Wordnik launched its first big non-dictionary product last month, a tool allowing online publishers to recommend related content to their readers. Now it’s signaling even broader ambitions by launching a new company, which it’s calling Reverb.
The new company will have the same team and structure, but CEO and technical co-founder Tony Tam told me it will be “working towards something quite a bit bigger and quite a bit different.” The stated goal is to “make tools for content understanding at every level from the single word on up.”
Reverb will continue to offer the Wordnik dictionary as one of its products, as well as the related content tool under the new name Reverb for Publishers. And it has another group of products, including the Wordnik API, which it’s calling Reverb for Developers. Next, the company is planning a big consumer launch for the end of this quarter (i.e. late March) or early next quarter.
Startups change direction all the time, but the more common strategy is to just rename the business, rather than create a new company altogether. Tam said Reverb took this approach, because Wordnik has built a strong brand on its own: “Wordnik is going to remain Wordnik.” Meanwhile, founder Erin McKean said the new company can pursue “better ways to leverage the technology that we used to make Wordnik.”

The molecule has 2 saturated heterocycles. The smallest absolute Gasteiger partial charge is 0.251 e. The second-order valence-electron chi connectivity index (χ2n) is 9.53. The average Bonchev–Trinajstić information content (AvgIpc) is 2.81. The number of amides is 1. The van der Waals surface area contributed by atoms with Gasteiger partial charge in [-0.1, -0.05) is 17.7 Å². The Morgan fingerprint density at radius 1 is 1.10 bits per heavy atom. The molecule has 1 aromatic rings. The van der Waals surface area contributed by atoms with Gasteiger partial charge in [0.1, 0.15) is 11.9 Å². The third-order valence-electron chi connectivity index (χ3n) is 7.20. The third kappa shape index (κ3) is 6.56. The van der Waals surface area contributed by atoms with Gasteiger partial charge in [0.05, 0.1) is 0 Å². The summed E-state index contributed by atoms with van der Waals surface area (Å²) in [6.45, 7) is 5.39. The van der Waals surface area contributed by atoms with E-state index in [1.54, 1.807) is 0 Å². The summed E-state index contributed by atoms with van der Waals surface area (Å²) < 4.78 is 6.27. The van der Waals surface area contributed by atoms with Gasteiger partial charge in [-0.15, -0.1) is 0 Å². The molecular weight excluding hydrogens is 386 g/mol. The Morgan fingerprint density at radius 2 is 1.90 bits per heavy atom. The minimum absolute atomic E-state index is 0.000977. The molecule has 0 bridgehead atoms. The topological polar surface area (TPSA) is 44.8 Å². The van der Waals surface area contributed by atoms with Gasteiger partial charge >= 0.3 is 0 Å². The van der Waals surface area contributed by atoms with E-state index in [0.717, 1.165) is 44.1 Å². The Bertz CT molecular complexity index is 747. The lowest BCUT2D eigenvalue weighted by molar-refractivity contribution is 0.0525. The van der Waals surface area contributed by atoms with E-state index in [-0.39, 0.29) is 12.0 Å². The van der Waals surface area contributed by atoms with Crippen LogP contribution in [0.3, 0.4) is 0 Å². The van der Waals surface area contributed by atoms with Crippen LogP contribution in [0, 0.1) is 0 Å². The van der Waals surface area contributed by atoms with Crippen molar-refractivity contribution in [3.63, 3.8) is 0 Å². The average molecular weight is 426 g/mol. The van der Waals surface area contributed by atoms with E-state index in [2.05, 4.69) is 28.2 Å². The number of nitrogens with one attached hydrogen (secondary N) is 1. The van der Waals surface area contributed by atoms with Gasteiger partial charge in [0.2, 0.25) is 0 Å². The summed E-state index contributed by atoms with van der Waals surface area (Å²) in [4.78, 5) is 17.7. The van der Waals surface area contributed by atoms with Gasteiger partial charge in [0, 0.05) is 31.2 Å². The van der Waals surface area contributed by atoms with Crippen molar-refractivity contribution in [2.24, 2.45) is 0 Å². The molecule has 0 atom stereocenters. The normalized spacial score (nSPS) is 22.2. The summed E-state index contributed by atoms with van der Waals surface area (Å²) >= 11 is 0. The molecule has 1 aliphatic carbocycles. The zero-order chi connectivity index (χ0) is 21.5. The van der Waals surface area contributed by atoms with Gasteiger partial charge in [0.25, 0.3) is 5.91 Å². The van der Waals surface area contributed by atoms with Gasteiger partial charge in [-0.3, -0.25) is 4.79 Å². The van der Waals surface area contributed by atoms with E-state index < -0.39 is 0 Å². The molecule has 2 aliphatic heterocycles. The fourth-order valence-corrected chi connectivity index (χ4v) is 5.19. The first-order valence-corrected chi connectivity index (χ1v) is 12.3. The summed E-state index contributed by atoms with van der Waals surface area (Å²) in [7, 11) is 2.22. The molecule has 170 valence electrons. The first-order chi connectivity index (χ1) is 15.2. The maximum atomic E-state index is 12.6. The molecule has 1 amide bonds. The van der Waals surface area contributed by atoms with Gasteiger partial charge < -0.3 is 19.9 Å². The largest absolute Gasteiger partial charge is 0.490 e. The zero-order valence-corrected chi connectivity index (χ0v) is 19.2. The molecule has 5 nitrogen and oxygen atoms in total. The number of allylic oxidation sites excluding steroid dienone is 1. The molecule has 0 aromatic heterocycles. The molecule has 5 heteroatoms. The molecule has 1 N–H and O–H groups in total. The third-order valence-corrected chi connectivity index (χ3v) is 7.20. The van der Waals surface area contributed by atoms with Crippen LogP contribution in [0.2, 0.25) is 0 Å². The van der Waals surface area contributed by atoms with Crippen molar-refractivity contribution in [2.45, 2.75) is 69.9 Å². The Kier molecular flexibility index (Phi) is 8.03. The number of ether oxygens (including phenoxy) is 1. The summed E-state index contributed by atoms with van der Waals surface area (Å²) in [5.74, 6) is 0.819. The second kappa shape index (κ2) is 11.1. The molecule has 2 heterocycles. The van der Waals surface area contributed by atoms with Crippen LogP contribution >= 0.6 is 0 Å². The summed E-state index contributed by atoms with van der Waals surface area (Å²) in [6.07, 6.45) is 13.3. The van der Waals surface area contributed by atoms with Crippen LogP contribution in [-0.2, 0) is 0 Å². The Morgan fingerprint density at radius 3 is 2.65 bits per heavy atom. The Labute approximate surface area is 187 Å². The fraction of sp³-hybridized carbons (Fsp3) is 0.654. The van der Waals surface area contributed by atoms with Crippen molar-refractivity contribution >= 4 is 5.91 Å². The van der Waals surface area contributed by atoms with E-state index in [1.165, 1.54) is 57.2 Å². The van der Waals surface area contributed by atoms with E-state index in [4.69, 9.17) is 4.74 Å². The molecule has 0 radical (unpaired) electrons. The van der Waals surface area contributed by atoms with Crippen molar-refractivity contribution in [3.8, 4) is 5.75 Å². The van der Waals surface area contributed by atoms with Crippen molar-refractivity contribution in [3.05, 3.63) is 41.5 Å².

By broadening the business, Tam added that there’s less pressure to run ads or otherwise make money from Wordnik itself. When I asked if there’s a risk that the dictionary site will languish while the company focuses on more lucrative products, Tam said it’s “definitely something that could happen,” but it’s less of a risk than we might think, because it’s ultimately the same technology powering Wordnik and other Reverb products.
“We like to think they’re a different faceted view on the same technology, with different magnification,” McKean said. “With Wordnik, we’re looking at one word, and with Reverb we’re moving the dial a little bit — it’s getting bigger and bringing different things into focus.”
As part of the relaunch, Reverb is also announcing that Floodgate partner Mike Maples has joined the board of directors. The company didn’t raise any additional funding — Floodgate was already an investor.